Venezuela's gas sector also provides a lot of opportunities for Russian companies. Notwithstanding all the complexities caused by the very scope of such a gigantic corporations as Gazprom, which requires much time to analyze information and make decisions, prospects for its participation in large-scale projects of Venezuela's gasification are exceptionally promising. Our both countries still do not have much  experience of cooperation in gas industry. And precisely because of it taking first steps in this direction is so important.

As for other segments of the energy sector, one should mention the participation of Russian concerns Sylovie Mashiny (SILM) and Energoprom in building hydroelectric stations, in supplying water turbines and other equipment to Venezuela. The cooperation between our countries in this direction of the energy area has long ago progressed from discussing projects to constantly implementing real deals. And this cooperation continues to actively develop.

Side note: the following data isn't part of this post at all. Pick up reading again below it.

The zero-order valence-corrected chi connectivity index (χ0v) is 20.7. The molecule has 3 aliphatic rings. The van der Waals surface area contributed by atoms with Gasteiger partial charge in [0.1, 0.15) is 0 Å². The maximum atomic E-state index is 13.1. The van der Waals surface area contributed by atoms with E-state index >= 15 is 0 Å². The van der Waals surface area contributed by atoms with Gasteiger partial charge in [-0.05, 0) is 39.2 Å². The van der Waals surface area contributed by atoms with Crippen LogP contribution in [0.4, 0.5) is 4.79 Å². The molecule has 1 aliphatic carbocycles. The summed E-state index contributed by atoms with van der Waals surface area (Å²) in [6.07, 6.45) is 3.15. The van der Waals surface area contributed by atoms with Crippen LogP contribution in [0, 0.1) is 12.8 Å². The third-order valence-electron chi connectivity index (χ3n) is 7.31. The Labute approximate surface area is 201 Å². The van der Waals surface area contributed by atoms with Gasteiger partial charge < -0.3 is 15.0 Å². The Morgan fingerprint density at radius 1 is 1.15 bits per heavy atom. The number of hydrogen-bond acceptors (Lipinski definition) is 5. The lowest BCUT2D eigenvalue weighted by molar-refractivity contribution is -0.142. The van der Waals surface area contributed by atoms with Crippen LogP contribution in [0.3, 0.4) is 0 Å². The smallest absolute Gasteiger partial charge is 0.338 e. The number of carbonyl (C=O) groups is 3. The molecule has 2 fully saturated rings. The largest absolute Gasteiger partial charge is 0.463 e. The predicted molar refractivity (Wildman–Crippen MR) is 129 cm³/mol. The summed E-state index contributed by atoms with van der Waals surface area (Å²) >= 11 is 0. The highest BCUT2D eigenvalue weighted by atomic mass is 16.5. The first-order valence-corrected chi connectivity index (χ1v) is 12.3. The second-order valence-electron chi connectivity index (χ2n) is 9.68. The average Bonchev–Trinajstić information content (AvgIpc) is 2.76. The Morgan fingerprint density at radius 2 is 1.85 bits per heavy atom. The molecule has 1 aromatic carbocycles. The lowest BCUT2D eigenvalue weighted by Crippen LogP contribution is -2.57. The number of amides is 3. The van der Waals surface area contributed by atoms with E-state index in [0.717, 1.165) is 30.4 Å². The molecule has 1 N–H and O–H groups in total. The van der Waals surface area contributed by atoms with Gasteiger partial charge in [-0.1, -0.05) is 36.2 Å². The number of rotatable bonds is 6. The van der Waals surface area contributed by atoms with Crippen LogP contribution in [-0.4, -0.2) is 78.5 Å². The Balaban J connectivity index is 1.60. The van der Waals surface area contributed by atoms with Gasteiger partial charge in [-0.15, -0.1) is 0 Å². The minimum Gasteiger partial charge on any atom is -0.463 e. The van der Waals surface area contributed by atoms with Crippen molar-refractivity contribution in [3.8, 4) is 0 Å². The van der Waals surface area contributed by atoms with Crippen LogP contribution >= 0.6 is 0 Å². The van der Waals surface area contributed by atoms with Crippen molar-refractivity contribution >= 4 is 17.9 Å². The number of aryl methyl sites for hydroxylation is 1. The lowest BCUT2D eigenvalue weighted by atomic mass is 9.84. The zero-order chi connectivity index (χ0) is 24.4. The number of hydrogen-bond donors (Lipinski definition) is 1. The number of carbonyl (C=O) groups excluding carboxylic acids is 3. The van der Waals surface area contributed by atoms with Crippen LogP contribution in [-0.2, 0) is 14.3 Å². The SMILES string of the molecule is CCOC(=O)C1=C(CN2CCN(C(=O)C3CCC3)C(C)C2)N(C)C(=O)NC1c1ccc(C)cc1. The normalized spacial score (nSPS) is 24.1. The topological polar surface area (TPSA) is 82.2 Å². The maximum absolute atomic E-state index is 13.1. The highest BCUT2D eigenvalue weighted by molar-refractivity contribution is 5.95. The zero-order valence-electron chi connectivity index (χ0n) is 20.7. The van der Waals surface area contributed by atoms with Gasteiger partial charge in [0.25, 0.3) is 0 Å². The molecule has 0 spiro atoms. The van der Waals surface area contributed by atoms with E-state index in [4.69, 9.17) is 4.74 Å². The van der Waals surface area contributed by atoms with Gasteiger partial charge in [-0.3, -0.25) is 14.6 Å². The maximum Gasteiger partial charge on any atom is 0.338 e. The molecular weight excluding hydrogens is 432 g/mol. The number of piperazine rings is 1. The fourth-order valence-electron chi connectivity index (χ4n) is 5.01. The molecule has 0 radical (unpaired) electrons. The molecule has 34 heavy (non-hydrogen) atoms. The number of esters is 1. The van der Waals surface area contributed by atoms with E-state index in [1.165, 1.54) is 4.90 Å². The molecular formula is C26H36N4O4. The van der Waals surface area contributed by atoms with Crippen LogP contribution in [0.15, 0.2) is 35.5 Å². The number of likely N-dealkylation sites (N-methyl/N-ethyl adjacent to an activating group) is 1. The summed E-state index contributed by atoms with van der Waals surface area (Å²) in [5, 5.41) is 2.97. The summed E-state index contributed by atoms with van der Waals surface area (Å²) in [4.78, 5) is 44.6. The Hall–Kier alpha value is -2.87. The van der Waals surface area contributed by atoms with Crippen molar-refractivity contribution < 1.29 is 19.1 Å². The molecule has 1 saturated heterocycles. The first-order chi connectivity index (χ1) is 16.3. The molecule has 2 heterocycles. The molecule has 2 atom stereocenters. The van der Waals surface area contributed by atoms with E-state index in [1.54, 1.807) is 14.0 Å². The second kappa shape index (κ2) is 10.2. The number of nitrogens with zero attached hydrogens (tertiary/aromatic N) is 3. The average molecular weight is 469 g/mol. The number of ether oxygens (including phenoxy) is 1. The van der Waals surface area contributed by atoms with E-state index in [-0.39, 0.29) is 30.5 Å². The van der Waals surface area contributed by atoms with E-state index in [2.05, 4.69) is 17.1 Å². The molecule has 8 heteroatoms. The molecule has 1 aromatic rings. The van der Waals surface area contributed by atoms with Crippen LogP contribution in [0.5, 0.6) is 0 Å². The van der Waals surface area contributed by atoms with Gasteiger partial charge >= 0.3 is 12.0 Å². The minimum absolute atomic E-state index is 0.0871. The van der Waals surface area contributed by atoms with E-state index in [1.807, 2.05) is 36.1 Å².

Since the aluminum industry is extremely power-consuming, it is directly connected to the energy sphere in this respect. The Russian company RUSAL acted as a major investor in constructing aluminous plants in Venezuela. The value of this project is close to a billion dollars and that is why the project, of course, is the largest demonstration of the economic ties between our countries.

Singling out such capital-intensive areas of the cooperation as the oil-and-gas, hydraulic power and aluminum sectors, one should note the importance of exchanging information in science and technologies. Through UNIDO (the United Nations Industrial Development Organization) and within the framework of the bilateral ties Venezuela is interacting with the Russian Academy of Sciences, the Khrunichev State Space Research-and-Production Center, research divisions of the companies Bashneft, Tatneft, LUKOIL. There are also a lot of opportunities for further expanding ties between Venezuela and Russia in this direction as well.

Venezuela is open to cooperation with Russia, with all its state structures and private corporations and it is ready to discuss any joint projects.